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Coordinating, Developing, and Delivering Highway Transportation Innovations

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Publication Number:  FHWA-HRT-17-098     Date:  January 2018
Publication Number: FHWA-HRT-17-098
Date: January 2018


Self-Enforcing Roadways: A Guidance Report


Speeding is cited as a contributory factor in nearly one-third of all fatal crashes reported in the United States. A significant number of these incidents occur on rural roadways with posted speed limits that exceed 40 mph. As a result, managing speeds on two-lane rural highways is likely to be an effective safety-management strategy. Application of self-enforcing, or self-explaining, roadways is one possible approach to manage speeds. In this context, a self-explaining or, self-enforcing, roadway is defined as one that encourages driver speed choice that is compliant with the regulatory speed limit.

This guidance report offers the following six conceptual approaches to design self-enforcing, or self-explaining, roadways:

  1. Speed feedback loop in the geometric design process.
  2. Inferred design speed approach.
  3. Application of design consistency methods.
  4. Application of existing geometric design criteria.
  5. Use of signs and pavement markings.
  6. Setting rational speed limits.

These methods can be applied individually or in combination for planned or existing two-lane rural highways. Example implementation methods are offered in this report, including two case studies of existing two-lane rural highways.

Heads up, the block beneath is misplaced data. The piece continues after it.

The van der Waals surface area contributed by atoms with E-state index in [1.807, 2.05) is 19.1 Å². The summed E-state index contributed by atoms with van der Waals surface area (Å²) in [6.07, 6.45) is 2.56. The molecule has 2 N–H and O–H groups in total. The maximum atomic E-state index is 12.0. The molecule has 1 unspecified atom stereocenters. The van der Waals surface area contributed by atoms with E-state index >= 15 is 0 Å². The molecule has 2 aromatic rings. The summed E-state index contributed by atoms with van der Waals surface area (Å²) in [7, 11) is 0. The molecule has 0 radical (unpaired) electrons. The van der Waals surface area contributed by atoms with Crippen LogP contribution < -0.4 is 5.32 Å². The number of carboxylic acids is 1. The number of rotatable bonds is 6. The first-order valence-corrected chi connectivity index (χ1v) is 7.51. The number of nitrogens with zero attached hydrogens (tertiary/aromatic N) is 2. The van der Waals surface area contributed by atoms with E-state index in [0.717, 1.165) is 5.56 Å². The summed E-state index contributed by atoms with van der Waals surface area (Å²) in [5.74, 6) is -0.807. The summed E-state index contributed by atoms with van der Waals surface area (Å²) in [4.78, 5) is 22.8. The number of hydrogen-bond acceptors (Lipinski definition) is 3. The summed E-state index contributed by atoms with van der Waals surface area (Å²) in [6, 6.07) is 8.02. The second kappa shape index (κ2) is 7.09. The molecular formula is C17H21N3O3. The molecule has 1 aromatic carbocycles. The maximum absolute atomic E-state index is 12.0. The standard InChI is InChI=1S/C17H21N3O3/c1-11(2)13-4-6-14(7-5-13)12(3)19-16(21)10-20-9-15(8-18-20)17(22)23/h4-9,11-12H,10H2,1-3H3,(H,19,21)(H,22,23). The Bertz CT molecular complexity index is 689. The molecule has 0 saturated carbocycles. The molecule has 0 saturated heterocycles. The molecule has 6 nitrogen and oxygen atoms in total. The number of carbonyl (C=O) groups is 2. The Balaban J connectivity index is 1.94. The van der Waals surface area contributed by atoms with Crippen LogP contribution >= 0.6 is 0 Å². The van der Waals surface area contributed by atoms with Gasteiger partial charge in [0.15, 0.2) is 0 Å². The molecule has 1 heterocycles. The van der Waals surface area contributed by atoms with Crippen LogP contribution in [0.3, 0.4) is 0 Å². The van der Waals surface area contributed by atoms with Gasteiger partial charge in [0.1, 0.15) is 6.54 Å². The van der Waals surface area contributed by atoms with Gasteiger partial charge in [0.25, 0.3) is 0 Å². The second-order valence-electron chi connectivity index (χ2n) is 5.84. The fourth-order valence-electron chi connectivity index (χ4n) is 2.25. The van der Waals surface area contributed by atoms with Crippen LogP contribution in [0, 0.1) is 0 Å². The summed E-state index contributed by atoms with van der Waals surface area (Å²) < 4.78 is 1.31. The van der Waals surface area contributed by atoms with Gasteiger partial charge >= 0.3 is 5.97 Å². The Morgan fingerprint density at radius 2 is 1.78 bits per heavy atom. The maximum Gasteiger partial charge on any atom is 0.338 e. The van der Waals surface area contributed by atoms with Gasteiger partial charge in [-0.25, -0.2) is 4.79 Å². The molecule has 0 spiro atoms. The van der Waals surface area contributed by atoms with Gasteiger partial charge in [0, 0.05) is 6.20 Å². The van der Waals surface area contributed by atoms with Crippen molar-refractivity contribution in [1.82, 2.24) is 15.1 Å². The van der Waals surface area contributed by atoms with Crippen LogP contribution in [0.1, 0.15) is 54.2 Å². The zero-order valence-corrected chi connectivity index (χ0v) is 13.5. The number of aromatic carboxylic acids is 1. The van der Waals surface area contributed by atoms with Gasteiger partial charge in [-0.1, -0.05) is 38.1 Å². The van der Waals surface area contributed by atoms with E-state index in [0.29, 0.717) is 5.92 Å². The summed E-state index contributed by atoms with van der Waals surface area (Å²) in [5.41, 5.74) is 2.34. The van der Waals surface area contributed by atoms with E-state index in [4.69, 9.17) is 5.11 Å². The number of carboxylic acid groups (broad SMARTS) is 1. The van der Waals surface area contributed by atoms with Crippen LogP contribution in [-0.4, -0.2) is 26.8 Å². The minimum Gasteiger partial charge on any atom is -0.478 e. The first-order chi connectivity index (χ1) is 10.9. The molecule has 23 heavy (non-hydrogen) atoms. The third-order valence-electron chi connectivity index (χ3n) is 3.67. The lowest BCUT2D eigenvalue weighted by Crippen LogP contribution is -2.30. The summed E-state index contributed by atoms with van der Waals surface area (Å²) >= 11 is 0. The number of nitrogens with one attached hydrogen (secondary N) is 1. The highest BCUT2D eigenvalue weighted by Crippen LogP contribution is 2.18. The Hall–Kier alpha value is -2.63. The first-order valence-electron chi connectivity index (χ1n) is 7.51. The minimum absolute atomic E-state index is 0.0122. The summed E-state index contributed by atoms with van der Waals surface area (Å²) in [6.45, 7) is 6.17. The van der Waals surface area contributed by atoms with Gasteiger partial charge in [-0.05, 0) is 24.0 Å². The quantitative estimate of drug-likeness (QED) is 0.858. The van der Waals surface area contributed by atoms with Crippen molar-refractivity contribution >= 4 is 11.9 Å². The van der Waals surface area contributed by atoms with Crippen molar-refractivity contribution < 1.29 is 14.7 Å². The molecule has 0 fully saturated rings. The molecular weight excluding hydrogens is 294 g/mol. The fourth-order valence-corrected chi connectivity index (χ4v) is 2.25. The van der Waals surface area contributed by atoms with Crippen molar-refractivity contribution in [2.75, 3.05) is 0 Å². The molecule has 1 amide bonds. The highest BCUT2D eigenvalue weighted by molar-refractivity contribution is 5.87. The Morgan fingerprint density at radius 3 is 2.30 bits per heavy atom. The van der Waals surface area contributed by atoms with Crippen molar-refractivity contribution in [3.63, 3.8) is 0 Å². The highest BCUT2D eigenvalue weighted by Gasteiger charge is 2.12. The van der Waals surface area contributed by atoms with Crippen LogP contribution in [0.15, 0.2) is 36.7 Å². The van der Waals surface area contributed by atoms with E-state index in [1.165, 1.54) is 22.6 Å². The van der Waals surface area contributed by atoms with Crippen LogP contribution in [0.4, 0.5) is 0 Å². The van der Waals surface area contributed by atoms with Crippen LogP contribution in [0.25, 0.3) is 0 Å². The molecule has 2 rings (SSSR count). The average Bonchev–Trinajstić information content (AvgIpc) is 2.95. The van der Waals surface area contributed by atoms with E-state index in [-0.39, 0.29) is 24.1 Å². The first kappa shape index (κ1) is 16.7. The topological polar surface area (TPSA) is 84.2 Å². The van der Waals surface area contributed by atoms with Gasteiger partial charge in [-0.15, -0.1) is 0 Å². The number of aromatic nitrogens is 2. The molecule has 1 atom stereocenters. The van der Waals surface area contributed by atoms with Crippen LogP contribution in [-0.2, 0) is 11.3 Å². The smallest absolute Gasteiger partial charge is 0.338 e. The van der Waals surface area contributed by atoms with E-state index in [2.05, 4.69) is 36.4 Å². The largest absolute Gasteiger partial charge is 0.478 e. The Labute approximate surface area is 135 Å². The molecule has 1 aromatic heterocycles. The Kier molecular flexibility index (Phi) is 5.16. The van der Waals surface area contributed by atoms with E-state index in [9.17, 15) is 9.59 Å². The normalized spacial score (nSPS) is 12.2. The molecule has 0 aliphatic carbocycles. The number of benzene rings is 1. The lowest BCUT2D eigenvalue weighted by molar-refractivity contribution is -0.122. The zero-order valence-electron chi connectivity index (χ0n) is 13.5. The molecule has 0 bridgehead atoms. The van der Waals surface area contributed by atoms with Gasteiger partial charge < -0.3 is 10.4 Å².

As the application of self-enforcing, or self-explaining, roadway design concepts becomes more commonplace in the United States and elsewhere, it is recommended that future research be undertaken to evaluate the effects of these practices on speed and safety. This report considers the relationship between various speed concepts and safety based on two case studies; however, these relationships should be explored across a variety of geographic locations to determine how speed concepts relate to safety performance on two-lane rural highways. Continuous, real-time speed information is available from data sources, such as the Second Strategic Highway Research Program (SHRP2) Naturalistic Driving Study and traffic monitoring systems, that can be used to link operating speeds to safety and geometric design features. The SHRP2 Roadway Information Database is another potential source for identifying geometric design features of roadways. Research using this information would be valuable in furthering the self-enforcing or self-explaining road concepts described in this guidance report. Lastly, driving simulators offer the opportunity to better understand how drivers select their speed in a controlled roadway environment. This affords the opportunity to study how combinations of pavement markings and signs, or altering geometric design criteria, may affect operating speeds.

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